Want to read Slashdot from your mobile device? Point it at m.slashdot.org and keep reading!


Forgot your password?

Comment Re:11 rear enders (Score 1) 549

Will that remain true when your premium rises to £3,500/year without those things?

And why would your premium increase tenfold, simply because self driving cars become available?

My best guess as to your answer is "because insurance companies are greedy, and if they can (raise their premiums) they will". Unfortunately the insurance industry is actually pretty cut-throat. Margins are very slim, and premiums are based on expected costs, with those expectations compiled from mountains of data.

If self driving cars become common on the roads driving for everyone becomes safer, not just those people not driving their computer controlled vehicles. In that eventuality insurance premiums will drop for everyone, even those who insist on being 'in control' of their own vehicle. Sure, the premiums for self driving cars may be lower still, but it's a paranoid fallacy that premiums for everyone else will increase.

Comment Re:A receding tide lowers all ships (Score 1) 250

I admit I didn't bother to read this article on the subject, but my first thought on reading the summary was this:

Violent video game consumption was strongly correlated with declines in youth violence. However, it was concluded that such a correlation is most likely due to chance and does not indicate video games caused the decline in youth violence...

So what the article is saying is that when young (presumably mostly male) people started to spend large amounts of their time pretty much alone in their homes, participating in essentially solo activities, as opposed to hanging around with their 'gang' mates outside in public places, the amount of violence they committed against others decreased...

Well, colour me shocked!

Now, personally, I strongly suspect that violence in media, in any visceral form, be that that computer games or tv / film, does desensitise the viewer to similar events in the real world. However, not only is that a seperate issue, it could easily be argued that this is as much a good thing as the reverse.

Comment Re: Moral Imperialism (Score 1) 475

Why are you replying to me? My post was not in response to one of yours.

Irrespective, if someone says 1+1=2 I'd say that depends, at the very least, on which base you're using, and once the phrase "it depends" enters the equation you're back to the fact it's subjective. Denial doesn't change that fact!

Comment Re:The law comes to Deadwood. (Score 1) 489

May be, but not in the tweeting cases prosecuted by the Crown. In each case, the mob sided with the target of the tweets, not the offender. And of course, we're not talking about online school bullying with this particular law. If this law was aimed at stopping school bullying, there would be a provision for underaged offenders, which there isn't. And it would be applied to those school cases, which as of now it hasn't.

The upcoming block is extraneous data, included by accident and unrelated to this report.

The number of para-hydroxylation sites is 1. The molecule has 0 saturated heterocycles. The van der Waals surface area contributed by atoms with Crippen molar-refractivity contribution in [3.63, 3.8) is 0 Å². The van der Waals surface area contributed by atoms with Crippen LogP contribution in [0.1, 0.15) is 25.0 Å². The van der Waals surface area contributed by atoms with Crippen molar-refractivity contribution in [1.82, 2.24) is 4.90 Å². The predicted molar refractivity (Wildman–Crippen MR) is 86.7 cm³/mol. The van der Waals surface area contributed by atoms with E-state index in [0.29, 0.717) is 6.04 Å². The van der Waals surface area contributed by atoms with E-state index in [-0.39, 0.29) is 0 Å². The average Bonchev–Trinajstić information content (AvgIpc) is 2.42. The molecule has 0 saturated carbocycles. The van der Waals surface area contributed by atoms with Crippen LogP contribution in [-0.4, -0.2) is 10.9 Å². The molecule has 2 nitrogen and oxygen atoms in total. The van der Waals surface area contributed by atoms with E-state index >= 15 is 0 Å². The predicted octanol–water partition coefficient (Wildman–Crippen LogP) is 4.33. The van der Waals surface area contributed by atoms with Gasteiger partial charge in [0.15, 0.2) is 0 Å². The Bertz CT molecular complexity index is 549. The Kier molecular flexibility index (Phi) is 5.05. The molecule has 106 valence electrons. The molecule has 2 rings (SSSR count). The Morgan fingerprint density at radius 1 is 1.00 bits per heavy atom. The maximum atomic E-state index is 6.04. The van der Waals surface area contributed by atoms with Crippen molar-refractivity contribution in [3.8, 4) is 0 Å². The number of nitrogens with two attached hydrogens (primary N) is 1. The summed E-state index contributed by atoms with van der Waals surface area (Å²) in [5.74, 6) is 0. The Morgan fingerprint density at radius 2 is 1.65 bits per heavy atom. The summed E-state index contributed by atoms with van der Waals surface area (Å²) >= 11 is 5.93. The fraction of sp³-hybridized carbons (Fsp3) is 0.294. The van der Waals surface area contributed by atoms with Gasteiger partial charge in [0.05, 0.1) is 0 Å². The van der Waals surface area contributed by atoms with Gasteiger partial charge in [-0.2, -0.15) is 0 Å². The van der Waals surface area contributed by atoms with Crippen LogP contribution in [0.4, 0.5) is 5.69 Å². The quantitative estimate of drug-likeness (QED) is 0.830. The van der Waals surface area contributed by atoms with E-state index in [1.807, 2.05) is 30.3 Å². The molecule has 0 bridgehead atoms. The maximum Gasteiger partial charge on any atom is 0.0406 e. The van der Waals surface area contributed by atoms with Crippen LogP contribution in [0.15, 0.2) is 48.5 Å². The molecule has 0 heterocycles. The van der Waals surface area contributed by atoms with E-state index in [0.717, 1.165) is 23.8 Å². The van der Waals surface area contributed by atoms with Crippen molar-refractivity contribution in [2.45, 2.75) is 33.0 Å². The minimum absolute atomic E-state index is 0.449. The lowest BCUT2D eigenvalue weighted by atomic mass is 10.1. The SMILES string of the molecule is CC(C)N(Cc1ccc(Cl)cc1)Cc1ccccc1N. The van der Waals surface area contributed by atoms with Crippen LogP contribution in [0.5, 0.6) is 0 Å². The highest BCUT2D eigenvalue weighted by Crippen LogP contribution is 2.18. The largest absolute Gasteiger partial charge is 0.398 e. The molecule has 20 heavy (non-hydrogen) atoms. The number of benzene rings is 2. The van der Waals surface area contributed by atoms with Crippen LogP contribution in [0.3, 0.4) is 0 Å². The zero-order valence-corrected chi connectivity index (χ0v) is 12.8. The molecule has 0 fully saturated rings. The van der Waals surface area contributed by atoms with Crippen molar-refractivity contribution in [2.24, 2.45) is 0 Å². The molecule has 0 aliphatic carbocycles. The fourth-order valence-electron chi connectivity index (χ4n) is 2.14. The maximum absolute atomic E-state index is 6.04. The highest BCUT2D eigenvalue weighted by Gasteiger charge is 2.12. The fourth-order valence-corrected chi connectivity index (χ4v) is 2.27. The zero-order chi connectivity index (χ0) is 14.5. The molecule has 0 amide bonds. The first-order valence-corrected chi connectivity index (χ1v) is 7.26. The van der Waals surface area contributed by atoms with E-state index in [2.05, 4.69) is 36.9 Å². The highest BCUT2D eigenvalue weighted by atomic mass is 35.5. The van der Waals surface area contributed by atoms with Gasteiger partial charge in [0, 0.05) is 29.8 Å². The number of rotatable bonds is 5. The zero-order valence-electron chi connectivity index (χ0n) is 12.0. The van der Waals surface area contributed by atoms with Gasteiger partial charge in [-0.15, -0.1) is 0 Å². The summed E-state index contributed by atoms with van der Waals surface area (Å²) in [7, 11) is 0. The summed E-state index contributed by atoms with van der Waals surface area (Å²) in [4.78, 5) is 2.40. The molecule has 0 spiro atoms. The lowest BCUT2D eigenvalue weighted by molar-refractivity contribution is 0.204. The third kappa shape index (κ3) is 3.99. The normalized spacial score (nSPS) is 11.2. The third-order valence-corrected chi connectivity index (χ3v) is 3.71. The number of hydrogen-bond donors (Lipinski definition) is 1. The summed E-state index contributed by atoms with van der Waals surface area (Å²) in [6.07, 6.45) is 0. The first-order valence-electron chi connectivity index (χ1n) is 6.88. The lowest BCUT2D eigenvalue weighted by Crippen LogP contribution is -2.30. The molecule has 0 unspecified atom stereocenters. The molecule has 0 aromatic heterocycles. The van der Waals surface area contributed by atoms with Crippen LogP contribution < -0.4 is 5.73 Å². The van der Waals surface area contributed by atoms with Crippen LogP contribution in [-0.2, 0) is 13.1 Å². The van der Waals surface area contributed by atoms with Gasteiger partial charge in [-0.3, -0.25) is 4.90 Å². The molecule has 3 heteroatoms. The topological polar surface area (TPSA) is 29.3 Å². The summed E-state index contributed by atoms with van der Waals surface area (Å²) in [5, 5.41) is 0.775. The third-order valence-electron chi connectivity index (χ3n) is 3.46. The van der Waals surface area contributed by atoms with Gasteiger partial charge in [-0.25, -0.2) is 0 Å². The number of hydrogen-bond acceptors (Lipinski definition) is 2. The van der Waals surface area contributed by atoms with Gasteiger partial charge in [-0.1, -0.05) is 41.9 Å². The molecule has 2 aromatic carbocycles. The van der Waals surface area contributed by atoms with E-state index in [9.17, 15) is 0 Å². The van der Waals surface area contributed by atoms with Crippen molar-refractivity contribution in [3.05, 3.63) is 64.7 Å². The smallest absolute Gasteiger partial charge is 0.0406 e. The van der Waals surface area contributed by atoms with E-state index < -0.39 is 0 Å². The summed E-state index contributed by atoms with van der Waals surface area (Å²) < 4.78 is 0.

Actually, we are talking about online school bullying, along with all the other forms of antisocial behaviour that the act encompasses:

"Revisions to the interim guidelines were issued on 20 June 2013 ... The revisions specified that prosecutors should consider:

whether messages were aggravated by references to race, religion or other minorities, and whether they breached existing rules to counter harassment or stalking; and the age and maturity of any wrongdoer should be taken into account and given great weight."

Whether or not the CPS has actually, sucessfully or otherwise, prosecuted a school kid yet doesn't mean that they can't or won't. That they haven't suggests that a certain sense of perspective remains, for now at least.

To be honest, while you can attempt to spin this as a blow against civil liberties and freedom, if anything it strikes me as mostly political posturing: A politician appearing to get tough on crime. And, like it or not, we theoretically live in a democracy. If the majority of the population of the UK think this law is a good thing (and I stongly suspect that there will only be a small minority of people that think that punishing people for the behaviours described within the law is a bad thing) then it's actually his job to suggest and implement such a policy change.

Comment Re:Courier FTW! (Score 3, Funny) 370

vi is my shepherd. I shall not font.

It soothes my tired eyes
On screens of green; It speaks to me
In the quiet of the night

My code it doth record again
And me to type doth make
Within the paths of recursive loops
E’en for the program’s sake

Yea, though I work in a cubicle
Yet will I not use emacs
For vi is with me, and its colon
Efficiency it does not lack

My console it empowers me
In the presence of my foes
PHBs and HR drones
The source of all my woes

With Mountain Dew and salty snack
I can code, and sigh
How happy can one programmer be
As long as he uses vi :wq

Comment Re:Baby steps (Score 1) 352

My memory of the sorts of problems they faced were ... they made parts of the building out of concrete that they only later realized was either absorbing oxygen or putting out CO2.

As I understand it, the soil they started with had a fairly high organic matter content, compost basically, and this was broken down by microbial activity, absorbing oxygen, and releasing carbon dioxide. This CO2 was then, mostly, absorbed by the concrete in the structure's base, which was, at the time, an overlooked variable in the design of the enclosure, making the O2 reduction somewhat of a mystery. Like I said above, valuable information was gained from the 'experiment', even if what was learned was not what was originally intended as the object of study.